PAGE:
Download Chapter 24: Plant Reproduction and response

Survey
yes no Was this document useful for you?
   Thank you for your participation!

* Your assessment is very important for improving the work of artificial intelligence, which forms the content of this project

Document related concepts

Plant evolutionary developmental biology wikipedia, lookup

Evolutionary history of plants wikipedia, lookup

Plant morphology wikipedia, lookup

Meristem wikipedia, lookup

Ornamental bulbous plant wikipedia, lookup

Flower wikipedia, lookup

Seed wikipedia, lookup

Pollen wikipedia, lookup

Pinophyta wikipedia, lookup

Pollination wikipedia, lookup

Fertilisation wikipedia, lookup

Flowering plant wikipedia, lookup

Plant reproduction wikipedia, lookup

Glossary of plant morphology wikipedia, lookup

Transcript
Sections 1-2

Reproductive structures made of specialized
leaves


Sepals (outermost) enclose bud before it opens,
protect flower during development
Petals just inside sepals – colors, shape,
numbers attract pollinators

Stamens – male leaves



Stalk called filament
Anther at the end – produces pollen grains (male
gametophyte
Carpels – female leaves – shelter female
gametophytes and seeds



Broad base forms ovary, containing one or more
ovules where female gametophytes produced
Narrow stalk called style with sticky stigma at the
top to catch pollen
Sometimes called pistil


Alternation of generations – male/female
gametophytes live within sporophyte
Male gametophytes (pollen grains) develop
within anthers


Meiosis produces 4 haploid cells, each undergoing
mitosis to produce 2 haploid nuclei per pollen grain
Surrounded by thick wall for protection

Female gametophytes develop within carpel





Ovules (future seeds) protected by ovary (future
fruit)
Single diploid cell goes through meiosis to produce 4
haploid cells
3 disintegrate, one undergoes mitosis to produce 8
nuclei
Surrounded my embryo sac – within ovule (female
gametophyte)
Cell walls form around 6 of the nuclei

Female gametophyte con’t
One nucleus is the nucleus of the egg
 If fertilization occurs, egg with fuse with male
gamete
 Zygote grows into new sporophyte






Most angiosperms pollinated by animals
Wind pollinated plants (oak trees) rely on good
weather, lots of pollen
Animal pollinated plants have bright flowers,
sweet nectar
Pollinator’s bodies adapted to reach nectar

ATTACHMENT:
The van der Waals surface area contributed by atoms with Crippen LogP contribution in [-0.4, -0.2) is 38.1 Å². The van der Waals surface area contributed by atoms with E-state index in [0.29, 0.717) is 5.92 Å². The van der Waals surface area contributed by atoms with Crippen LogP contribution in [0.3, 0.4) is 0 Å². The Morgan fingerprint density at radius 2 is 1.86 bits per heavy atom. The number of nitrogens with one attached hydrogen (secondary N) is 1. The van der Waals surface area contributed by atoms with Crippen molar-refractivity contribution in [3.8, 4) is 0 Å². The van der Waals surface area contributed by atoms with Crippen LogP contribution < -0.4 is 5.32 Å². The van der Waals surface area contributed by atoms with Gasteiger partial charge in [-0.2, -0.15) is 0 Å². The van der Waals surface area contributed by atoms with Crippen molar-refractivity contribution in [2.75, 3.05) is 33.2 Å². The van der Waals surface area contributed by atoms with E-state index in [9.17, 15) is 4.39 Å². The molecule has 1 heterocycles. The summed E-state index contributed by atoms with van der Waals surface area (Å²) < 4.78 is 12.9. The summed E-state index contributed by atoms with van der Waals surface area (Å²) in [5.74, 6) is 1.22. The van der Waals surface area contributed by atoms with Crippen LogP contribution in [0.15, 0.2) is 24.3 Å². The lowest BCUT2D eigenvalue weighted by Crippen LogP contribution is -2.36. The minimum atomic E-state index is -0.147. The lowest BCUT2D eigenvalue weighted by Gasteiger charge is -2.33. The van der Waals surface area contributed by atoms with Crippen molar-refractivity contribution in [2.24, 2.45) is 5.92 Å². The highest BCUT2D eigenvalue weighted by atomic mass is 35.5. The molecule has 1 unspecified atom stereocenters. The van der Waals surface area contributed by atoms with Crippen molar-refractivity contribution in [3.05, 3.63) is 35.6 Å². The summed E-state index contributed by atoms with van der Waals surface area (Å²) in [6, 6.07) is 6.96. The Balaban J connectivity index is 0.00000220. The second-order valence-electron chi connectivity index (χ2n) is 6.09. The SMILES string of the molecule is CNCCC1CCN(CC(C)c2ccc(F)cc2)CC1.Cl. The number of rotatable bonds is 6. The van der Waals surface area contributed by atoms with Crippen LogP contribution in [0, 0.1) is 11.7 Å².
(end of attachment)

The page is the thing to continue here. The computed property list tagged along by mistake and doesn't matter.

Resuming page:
Insect pollination a win-win



If a pollen grain lands on the stigma of the
same species, pollen tube begins to grow
One cell within pollen grain becomes pollen
tube, the other divides into 2 sperm cells
(“generative” cell)
Pollen tube grows into style to ovule

Double fertilization takes place in embryo sac




One sperm nucleus fuses with egg nucleus, diploid
zygote will grow into embryo
Other sperm nucleus fuses with 2 polar nuclei in
embryo sac to form triploid cell (3n)
This grows into endosperm – nourishes seedling
Saves resources




Asexual reproduction in flowering plants –
produce identical offspring by mitosis
New plants can grow from roots, stems, leaves,
plantlets (potatoes, strawberries, cacti)
Very quick, plants can take over favorable
environments
No genetic recombination


Use cuttings - length of stem cut and planted in
soil to encourage root formation
Use grafting - a piece of stem or a lateral bud is
cut from the parent plant and attached to
another plant



The term “fruit” refers to a matured
angiosperm ovary, usually containing seeds
Nutrients support development of growing
embryo
Ovary wall thickens – can be fleshy, tough/dry

Dispersal by animals through eating or
carrying
Have tough coating and can pass through the
digestive system, sprout in feces
 Dry fruits catch on fur


Dispersal by wind/water

Lightweight fruits carried by wind (dandelion) or
float (coconut)



After they mature, some seeds remain dormant
where the embryo is alive and not growing
before they germinate
Germination is the resumption of growth
Affected by temperature, moisture





Before germination, seeds absorb water, tissues
swell, seed coat cracks open
Young root emerges first, then the shoot
Cotyledons are the first leaves – store nutrients
and transfer them to growing embryo
Monocots – leaf usually remains underground,
shoot protected by sheath
Dicots – no sheath – end of shoot bends into a
hook, straightens in sun


Long distance dispersal
Germination only under ideal growth
conditions